But don’t we risk being a part of a broader US military campaign which have quite other intentions than we have, and which will do much harm to the people of the region? That was another argument against the decision? No one will deny that this can happen, also with the acceptance of the Danish government. But - in accordance with the resolution of the National Leadership – our MP’s made sure:

• that the Danish Hercules plane cannot be used for any other purpose than delivering arms to the forces fighting ISIS

• that this decision does not allow any other Danish military activity in the region

• that whatever happens, a new parliament decision is necessary if the government want to prolong the activity of the airplane after January 1, 2015

Counting as an argument against the decision was also doubts about who exactly will receive the arms. No one in the RGA was keen to supply this government with weapons, to say the least. But in the formal language of the parliament decision it was called an action for the Iraqi government and other forces fighting ISIS.

The National Leadership was assured and convinced that this was necessary for the decision to be in accordance with International Law – only governments can receive military help from other governments. Secondly the Iraqi army is not lacking weapons, and Eastern European weapon would be of no use for them. Thirdly the Iraqi army is practically not fighting ISIS at all.

That still leaves the question if the most progressive Kurdish forces, Turkish PKK and its Iraqi counterpart, YPG, actually will receive the weapon, or if the regional Kurdish government in Iraq will monopolise the weapons. This government traditionally is in conflict with the PKK/YPG, and it is pursuing a strict neo-liberal policy in the areas that it controls.

There is really no telling exactly who will get how big a share of the weapons. But all the Kurdish forces have established a common military front to fight ISIS. There is evidence that they are actually sharing weapons, and the PKK/YPG is doing most of the effective fighting.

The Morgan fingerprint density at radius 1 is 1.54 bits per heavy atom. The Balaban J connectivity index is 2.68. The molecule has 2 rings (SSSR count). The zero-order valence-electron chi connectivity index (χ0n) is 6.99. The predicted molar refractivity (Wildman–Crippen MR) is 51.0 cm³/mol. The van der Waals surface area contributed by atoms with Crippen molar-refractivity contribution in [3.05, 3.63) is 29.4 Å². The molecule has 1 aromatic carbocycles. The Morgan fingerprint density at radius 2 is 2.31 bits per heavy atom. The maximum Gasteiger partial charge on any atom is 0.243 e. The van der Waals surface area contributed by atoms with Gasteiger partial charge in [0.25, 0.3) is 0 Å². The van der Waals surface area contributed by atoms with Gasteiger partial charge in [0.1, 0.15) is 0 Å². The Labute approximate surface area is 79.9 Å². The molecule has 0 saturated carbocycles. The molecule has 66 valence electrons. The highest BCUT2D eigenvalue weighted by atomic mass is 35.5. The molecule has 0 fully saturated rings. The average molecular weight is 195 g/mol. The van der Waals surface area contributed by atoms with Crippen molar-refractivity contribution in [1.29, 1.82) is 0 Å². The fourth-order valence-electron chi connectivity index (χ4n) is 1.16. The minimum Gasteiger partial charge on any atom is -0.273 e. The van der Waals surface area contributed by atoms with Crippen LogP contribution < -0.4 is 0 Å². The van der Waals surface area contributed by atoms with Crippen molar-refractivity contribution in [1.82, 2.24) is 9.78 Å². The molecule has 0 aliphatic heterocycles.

Confronted with relevant arguments against and without any 100 % guaranties of the outcome, I and the majority of the committee voted for the resolution allowing the MP’s to vote Yes in Parliament. What tipped the balance between Yes and No for many of us, was the fact that all the progressive Kurdish forces, including socialists, in the region plus all the Kurdish organisations in Denmark, including several RGA-members not only advised us to vote for, but begged us not to oppose the decision. They were sure that such a decision most likely will result in weapons for the PKK/YPG, a necessary strengthening not only of the fight against ISIS, but also a strengthening of the progressive forces in the region.

As a follow up to the decision the RGA have taken other initiatives to stop military and financial supply for ISIS, to popularise the fight for the Kurdish peoples’ right to self-determination and to have the PKK removed from the US and the EU list of so called terror organisations. A special Danish aspect is the fact that TV-station of Kurds for all Europe was based in Denmark until it recently was banned, and 10 persons of the Kurdish community faces trial for collecting money to organisations that – according to the police - transfer the money to PKK.

When the first shipment of weapons to the PKK/YPG by a Danish airplane under US command has taken place, it will be hard for the authorities to explain that they are supporting a terror organisation.

Michael Voss